Secretary Clinton, during a 2009 Senate confirmation hearing you promised to avoid even the appearance of a conflict of interest with your dealing with the Clinton Foundation when you were secretary of state. But emails show that donors had special access to you, and those seeking grants for Haiti relief were considered separately from non-donors, and some of those donors got contract government contracts—taxpayers’ money—can you really say that you kept your pledge to the Senate committee, and why isn’t what happened and what went on between you and the Clinton Foundation, why isn’t that what Trump calls “pay to play”?

Mr. Trump, I want to ask you one more question on this topic. You have been warning at rallies recently that this election is rigged and that Hillary Clinton is in the process of trying to steal it from you. Your running mate, governor Pence, pledged on Sunday that he and you, his words, “will absolutely accept the result of this election.” And today your daughter Ivanka said the same thing. I want to ask you here on this stage tonight: Do you make the same commitment, that you will absolutely accept the result of the selection?

[Repeated]But sir, there is a tradition in this country, in fact one of the prides of this country, is the peaceful transition of power. No matter how hard-fought a campaign is, that at the end of the campaign, that the loser concedes to the winner—not saying that you are necessarily going to be the you loser or the winner, but that the loser concedes to the winner, and that the country comes together in part for the good of the country. Are you saying that you are not prepared now to commit to that principle?

ISIS, Syria, Iraq

The Iraqi offense to take back Mosul has begun. Let’s say it’s successful in pushing ISIS out all of Iraq, the question of what happens the day after—and that’s something that whoever of you ends up becoming president will have to confront: Will you put US troops into that vacuum to make sure that ISIS does not come back or isn’t replaced by something even worse?

In the last debate, you were both asked about the situation in the Syrian city of Aleppo, and I want to come back to that because you said several things in that debate that were not true. You said Aleppo had basically fallen; in fact there are a quarter of a million people there being slaughtered. And you also said that Syria and Russia are busy fighting ISIS; in fact they have been the ones who have been bombing and shelling eastern Aleppo, and they just announced a humanitarian pause, in effect admitting that they had been bombing and shelling Aleppo. Would you like to clear that up?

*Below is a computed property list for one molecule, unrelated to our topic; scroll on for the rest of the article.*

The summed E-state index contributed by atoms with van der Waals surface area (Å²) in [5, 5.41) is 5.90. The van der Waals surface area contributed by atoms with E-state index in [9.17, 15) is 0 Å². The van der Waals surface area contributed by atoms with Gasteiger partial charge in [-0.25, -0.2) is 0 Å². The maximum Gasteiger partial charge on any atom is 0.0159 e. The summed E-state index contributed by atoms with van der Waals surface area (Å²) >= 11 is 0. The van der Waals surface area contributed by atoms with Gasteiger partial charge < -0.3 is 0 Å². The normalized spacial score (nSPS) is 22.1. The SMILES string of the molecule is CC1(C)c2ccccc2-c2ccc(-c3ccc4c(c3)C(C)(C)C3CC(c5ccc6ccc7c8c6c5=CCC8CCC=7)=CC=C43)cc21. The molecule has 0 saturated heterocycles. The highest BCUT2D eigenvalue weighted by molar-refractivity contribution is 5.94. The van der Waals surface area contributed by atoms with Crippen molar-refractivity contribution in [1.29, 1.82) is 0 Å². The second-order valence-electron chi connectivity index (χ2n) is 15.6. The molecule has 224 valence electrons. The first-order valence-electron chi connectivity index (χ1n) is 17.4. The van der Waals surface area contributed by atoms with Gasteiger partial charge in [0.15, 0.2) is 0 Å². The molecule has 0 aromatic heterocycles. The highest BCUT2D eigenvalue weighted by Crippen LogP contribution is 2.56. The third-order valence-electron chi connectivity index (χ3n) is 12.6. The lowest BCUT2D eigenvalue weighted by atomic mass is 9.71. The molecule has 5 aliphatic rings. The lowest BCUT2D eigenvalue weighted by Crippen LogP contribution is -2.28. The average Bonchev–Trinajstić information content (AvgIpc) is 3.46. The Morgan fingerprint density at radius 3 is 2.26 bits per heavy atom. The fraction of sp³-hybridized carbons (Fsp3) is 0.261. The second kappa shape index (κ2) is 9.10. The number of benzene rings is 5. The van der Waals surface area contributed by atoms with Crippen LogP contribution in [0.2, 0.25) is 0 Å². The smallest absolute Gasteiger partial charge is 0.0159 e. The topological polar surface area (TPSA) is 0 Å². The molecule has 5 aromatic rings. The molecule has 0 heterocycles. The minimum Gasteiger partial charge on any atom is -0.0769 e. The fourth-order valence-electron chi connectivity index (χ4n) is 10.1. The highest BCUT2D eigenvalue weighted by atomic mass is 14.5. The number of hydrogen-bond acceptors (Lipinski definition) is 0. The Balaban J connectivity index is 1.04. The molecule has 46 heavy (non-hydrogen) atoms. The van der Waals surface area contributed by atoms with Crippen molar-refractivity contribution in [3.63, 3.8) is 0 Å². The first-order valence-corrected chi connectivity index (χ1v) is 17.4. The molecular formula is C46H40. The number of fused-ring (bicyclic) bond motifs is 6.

Secretary Clinton, you said in the last debate, and again today, that you would impose a no-fly zone over Aleppo to stop the killing there. President Obama refuses to do that because he fears it’s going to draw us closer and deep into the conflict, and general Joseph Dunford says if you’re going to impose a no-fly zone, chances are you are going to get into a war—his words—with Syria and Russia. So the question I have is first off, respond to their concern. Secondly, if you impose a no-fly zone and a Russian plane violates that, does president Clinton shoot that plane down?

National debt, Social Security, Medicare

Mr. Trump, secretary Clinton, we need to move on to our final segment, and that is the national debt, which has not been discussed until tonight. Our national debt, as a share of the country’s GDP, is now 77%. That is the highest since just after World War II. The nonpartisan Committee for a Responsible Federal Budget says, secretary Clinton, under your plan, debt would rise to 86% of GDP over the next 10 years. Mr. Trump, under your plan they say it would rise to 105% percent of GDP over the next 10 years. The question is: Why are both of you ignoring this problem?

The last area I want to get in with you on this debate is the fact that the biggest driver of our debt is entitlements, which is 60% of all federal spending. Now, the Committee for a Responsible Federal Budget has looked at both of your plans, and they say neither of you has a serious plan that is going to solve the fact that Medicare is going to run out of money in the 2020s, and Social Security is going to run out of money in the 2030s, and at that time, recipients are going to take huge cuts on their benefits. So, the final question I want to ask in this regard is: Will president Trump make a deal to save Medicare and Social Security that included both tax increases and benefit cuts, in effect a grand bargain on entitlement?

And secretary Clinton, same question: Because, at this point, Social Security and Medicare are going to run out, the trust funds are going to run out of money, will you as president entertain, will you consider a grand bargain, a deal that includes both tax increases and benefit cuts to try and solve those problems?

Final statement

You had not agreed to closing statements, but it seems to be in a funny way to make it more interesting because you haven’t prepared closing statements. So I’d like you each to take—we’re going to put a clock up—a minute as a final question, in the final debate, to tell the American people why they should elect you to be the next president.